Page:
Human Rights, Tolerance, & Understanding
This prize was established by Rabbi Samuel and Lynn Stahl and Nancy and Paul Oberman, in honor of the 65th wedding anniversary of their parents, Lois and Willard Cohodas. The goal of the competition is to provoke serious thought about one or more of the following topics:
--Enhancing racial, ethnic, religious, sex/gender, (inter)national and cross-cultural understanding
--Eliminating racism, sexism, homophobia, anti-intellectualism and hate
--Advocating respect for universal human rights around the world by overcoming prejudice rooted in ignorance and resentment of differences
--Remembering the unique atrocity of the Nazi Holocaust of European Jewry by promoting awareness of all the other atrocious genocides and crimes against humanity as well, each of them unique and similar in their own way(s) too
Awards: First Place: $500 Second Place: $250 Third Place: $100
Eligibility: The contest is open to all NMU undergraduates.
Deadline: March 14th, 2016. The winning entries will be announced in April 2016.
This is a prose non-fiction contest. Entries should be approximately 1,500-2,500 words. The winning entries each year will be posted, with permission, on the English Department’s web site and the Marquette Monthly.
The judges are looking for well-written, well-developed, deeply thoughtful essays relevant to one of the topics below. Winning essays will have a strong, ethically informed thesis. Entries that cite research may follow any commonly used style guide to document their sources. All entries ought to be much more than mere reports, marshaling reasons, evidence, argument, and above all insight, to support the author's original thesis.
To submit your entry, attach an electronic copy of your essay to an email and send to email@example.com, with subject line = "Cohodas Literary Prize Submission," and the following information in the body of the email:
- Your Name
- NMU IN Number
- Phone Number
- E-mail Addres
Students should NOT write their name or personal information on the story, only in the body of the email.
- What has allowed genocide to occur, historically, and how can we guard against it happening again?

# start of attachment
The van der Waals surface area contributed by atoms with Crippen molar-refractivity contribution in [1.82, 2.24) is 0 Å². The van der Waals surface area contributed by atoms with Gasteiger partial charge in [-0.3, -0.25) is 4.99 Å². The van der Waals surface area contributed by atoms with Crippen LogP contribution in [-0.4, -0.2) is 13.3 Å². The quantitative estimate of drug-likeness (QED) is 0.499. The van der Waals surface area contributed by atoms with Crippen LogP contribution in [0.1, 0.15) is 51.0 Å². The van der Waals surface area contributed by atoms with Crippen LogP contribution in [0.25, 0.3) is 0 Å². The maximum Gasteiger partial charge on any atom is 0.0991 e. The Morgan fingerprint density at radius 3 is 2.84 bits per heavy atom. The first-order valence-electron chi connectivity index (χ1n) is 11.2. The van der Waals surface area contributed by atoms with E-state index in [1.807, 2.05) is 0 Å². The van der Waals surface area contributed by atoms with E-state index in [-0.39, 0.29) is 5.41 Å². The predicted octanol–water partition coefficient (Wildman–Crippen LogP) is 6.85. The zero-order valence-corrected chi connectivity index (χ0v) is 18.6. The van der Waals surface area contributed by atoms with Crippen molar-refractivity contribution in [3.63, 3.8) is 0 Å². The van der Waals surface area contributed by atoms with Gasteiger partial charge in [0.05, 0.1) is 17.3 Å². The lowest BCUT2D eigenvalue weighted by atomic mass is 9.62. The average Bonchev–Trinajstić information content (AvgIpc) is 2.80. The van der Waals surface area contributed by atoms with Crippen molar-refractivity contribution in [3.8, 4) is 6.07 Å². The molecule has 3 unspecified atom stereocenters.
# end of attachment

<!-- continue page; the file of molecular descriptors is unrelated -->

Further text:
- What can students do to combat prejudice (of various kinds, and/or some specific type of prejudice that you think needs to be better understood?
- Who do you know of who has stood up heroically against injustice? Or, if you yourself have experienced bigotry, how did you handle it and what did you learn from it?
- What is religion’s role in either promoting mutual respect or fomenting discord among peoples?
- Not only ethnic, "racial," and religious minorities can suffer from human-rights abuse, but so can other vulnerable groups. Women; those with "disabilities"; gays, lesbians, bisexuals and transgender people; even so-called "intellectuals" (writers, artists, activists and political dissidents for example) who dare to speak out--all can/do suffer horrible abuse of various kinds, even today, and not only in the past. And this is true--if in very different ways--in both "democratic" societies and dictatorships or "tyrannies." Tell the story of a specific "kind" of human-rights abuse by explaining and interpreting the significance of a particular example of such abuse that is going on somewhere in the world now. Pick something/someone(s) suffering persecution, in other words--some case you think people should be more aware of--and let the world know!
- How should we understand the significance of terrorism today--that form of mass-murder for political ends which some see as "genocidal," in that it intentionally targets innocent civilians, for one thing, and aims to destroy whole "civilizations" or "cultures" (groups of people and ways of life) for another? What should we think/know/understand about governments that sponsor it?
- Why is civility (i.e., showing reasonably polite respect for others in public as a matter of habit) important? What makes incivility (lack of consideration for others) a danger, and why are many people concerned about it these days in particular? On the other hand, how can rigid enforcement of "civility codes" by those in authority potentially stifle free political expression and/or the "academic freedom" to inquire fearlessly into the nature of the human condition--and in the process of such fearless inquiry, maybe even question dominant assumptions in ways that may make some people in power uneasy?
- We use the same term, “genocide,” to describe various instances of mass-murder and other forms of gross human rights abuse aimed at destroying peoples. And yet every case is different. Either compare and contrast two or more examples of “genocide,” to show both what matters about each individually, specifically, and what can be learned by juxtaposing them. Or, focus on and analyze the specifics of one case for what you think it reveals to us that we ought to know.
- What role has paranoid “conspiracy theory” played in justifying political violence in the past, and where do we see it reappearing today?
- How do not only “stereotypes” in general but very specific sorts of widely-circulated caricatures, images, myths and legends contribute to the demonizing of particular groups of people? Analyze both historical and contemporary examples, with attention to both what is similar and different about each instance of demonization.